The wedding day itself was funny in retrospect. I had gained a lot of weight and really looked like a round ball. Top that with a pink silk saree and it wasn’t a pretty sight. Not to mention the hangover. It was also a morning wedding – starting 7:30am – and so we couldn’t get any parlour time. My makeup was done at home, and my mom in her enthusiasm to put the bridal bindi, made it look like I had a bad case of pimples on my face. The Konkani mandate also said I couldn’t leave my hair open and must have some flowers tucked in the hairdo. Well the bun made me look even rounder if possible, and we plain forgot about the flowers. So when they ran around 6:3o in the morning looking for anything that could be stuffed in my hair, they found one bedraggled string of Jasmine. It was duly tucked in and showed more string than flower. It was also hanging uneven from both sides of the bun. The final result of this decoration was that my evil friends fell off laughing when they saw me. No “wow you look lovely” for me!

Anyways I was ready and walked in to the marriage hall only to find that the decorations were not done yet! And the groom’s procession was about to arrive in 15 minutes! So instead of sitting like a demure bride, I ran around shouting orders and getting things done. Meanwhile my family was missing – apparently getting ready. And in that process, they missed greeting the groom and his family at the gate. The poor Baaratis stood around waiting – custom demanded that they be welcomed with garlands and escorted in. Finally, G just barged in. So much for the 23 car procession he had brought along :(.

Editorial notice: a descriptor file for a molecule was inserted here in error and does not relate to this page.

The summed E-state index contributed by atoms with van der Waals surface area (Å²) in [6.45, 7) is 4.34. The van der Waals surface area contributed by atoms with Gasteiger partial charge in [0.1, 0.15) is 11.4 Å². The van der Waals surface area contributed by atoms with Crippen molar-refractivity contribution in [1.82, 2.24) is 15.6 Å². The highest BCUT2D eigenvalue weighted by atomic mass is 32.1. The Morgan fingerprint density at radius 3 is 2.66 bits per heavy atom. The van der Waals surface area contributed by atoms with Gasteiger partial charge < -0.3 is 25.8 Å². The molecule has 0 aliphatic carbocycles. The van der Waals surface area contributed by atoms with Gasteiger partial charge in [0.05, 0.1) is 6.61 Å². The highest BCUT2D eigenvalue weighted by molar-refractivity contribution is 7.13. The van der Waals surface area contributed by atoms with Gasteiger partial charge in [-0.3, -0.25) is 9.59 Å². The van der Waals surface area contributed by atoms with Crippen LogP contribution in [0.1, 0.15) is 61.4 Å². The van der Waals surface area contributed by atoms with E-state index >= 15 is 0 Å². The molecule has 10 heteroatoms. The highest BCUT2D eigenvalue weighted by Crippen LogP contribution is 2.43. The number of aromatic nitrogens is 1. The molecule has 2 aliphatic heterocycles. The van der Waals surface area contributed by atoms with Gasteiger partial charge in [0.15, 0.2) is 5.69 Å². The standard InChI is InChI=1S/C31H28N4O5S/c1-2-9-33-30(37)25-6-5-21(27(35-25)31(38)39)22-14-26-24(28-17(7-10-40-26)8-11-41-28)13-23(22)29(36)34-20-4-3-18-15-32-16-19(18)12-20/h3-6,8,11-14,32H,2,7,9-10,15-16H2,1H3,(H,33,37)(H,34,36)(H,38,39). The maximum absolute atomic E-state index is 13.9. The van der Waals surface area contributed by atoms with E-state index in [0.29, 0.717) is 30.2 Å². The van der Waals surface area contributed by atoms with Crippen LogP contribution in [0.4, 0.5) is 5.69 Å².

The first half of the day was dedicated to engagement rituals, then I was given a saree and asked to change for the wedding. Well guess what, I wore the wrong one. Blame it all on trying to coordinate between 3 cities and 2 languages. I wore what I thought I’d told my mom in law I will wear and she needs to give it to me at an appropriate time. She thought the other saree looked better and gave that to me. And since I got both, I just assumed we are on track to go with the pink one I originally said I will wear. Though I hated it! I hadn’t bought my wedding dress myself and actually only saw it on the day of the wedding. My only brief to my mother was no reds or pinks. Well big surprise – I got pink.